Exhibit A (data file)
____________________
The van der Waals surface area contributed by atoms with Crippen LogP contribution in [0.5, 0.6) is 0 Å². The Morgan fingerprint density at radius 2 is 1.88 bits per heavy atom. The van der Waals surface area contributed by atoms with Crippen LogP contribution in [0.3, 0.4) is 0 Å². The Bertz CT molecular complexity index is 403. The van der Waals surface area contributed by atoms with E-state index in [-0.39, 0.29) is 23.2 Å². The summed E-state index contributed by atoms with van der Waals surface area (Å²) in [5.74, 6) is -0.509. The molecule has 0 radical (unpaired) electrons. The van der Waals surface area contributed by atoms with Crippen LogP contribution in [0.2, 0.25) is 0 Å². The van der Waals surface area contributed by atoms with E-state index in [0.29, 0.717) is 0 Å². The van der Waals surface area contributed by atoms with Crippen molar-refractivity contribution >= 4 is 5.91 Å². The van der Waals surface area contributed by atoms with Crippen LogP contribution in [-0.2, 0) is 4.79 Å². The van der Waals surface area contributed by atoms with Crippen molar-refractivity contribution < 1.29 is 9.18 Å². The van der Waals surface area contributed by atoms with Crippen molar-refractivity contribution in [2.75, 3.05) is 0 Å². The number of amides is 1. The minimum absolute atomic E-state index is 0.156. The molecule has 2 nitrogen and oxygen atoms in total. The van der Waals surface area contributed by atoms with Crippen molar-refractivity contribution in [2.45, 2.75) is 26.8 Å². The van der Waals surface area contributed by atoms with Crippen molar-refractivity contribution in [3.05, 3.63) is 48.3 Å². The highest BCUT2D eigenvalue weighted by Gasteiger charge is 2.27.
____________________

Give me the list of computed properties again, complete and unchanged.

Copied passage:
The van der Waals surface area contributed by atoms with Crippen LogP contribution in [0.5, 0.6) is 0 Å². The Morgan fingerprint density at radius 2 is 1.88 bits per heavy atom. The van der Waals surface area contributed by atoms with Crippen LogP contribution in [0.3, 0.4) is 0 Å². The Bertz CT molecular complexity index is 403. The van der Waals surface area contributed by atoms with E-state index in [-0.39, 0.29) is 23.2 Å². The summed E-state index contributed by atoms with van der Waals surface area (Å²) in [5.74, 6) is -0.509. The molecule has 0 radical (unpaired) electrons. The van der Waals surface area contributed by atoms with Crippen LogP contribution in [0.2, 0.25) is 0 Å². The van der Waals surface area contributed by atoms with E-state index in [0.29, 0.717) is 0 Å². The van der Waals surface area contributed by atoms with Crippen molar-refractivity contribution >= 4 is 5.91 Å². The van der Waals surface area contributed by atoms with Crippen LogP contribution in [-0.2, 0) is 4.79 Å². The van der Waals surface area contributed by atoms with Crippen molar-refractivity contribution < 1.29 is 9.18 Å². The van der Waals surface area contributed by atoms with Crippen molar-refractivity contribution in [2.75, 3.05) is 0 Å². The number of amides is 1. The minimum absolute atomic E-state index is 0.156. The molecule has 2 nitrogen and oxygen atoms in total. The van der Waals surface area contributed by atoms with Crippen molar-refractivity contribution in [2.45, 2.75) is 26.8 Å². The van der Waals surface area contributed by atoms with Crippen molar-refractivity contribution in [3.05, 3.63) is 48.3 Å². The highest BCUT2D eigenvalue weighted by Gasteiger charge is 2.27.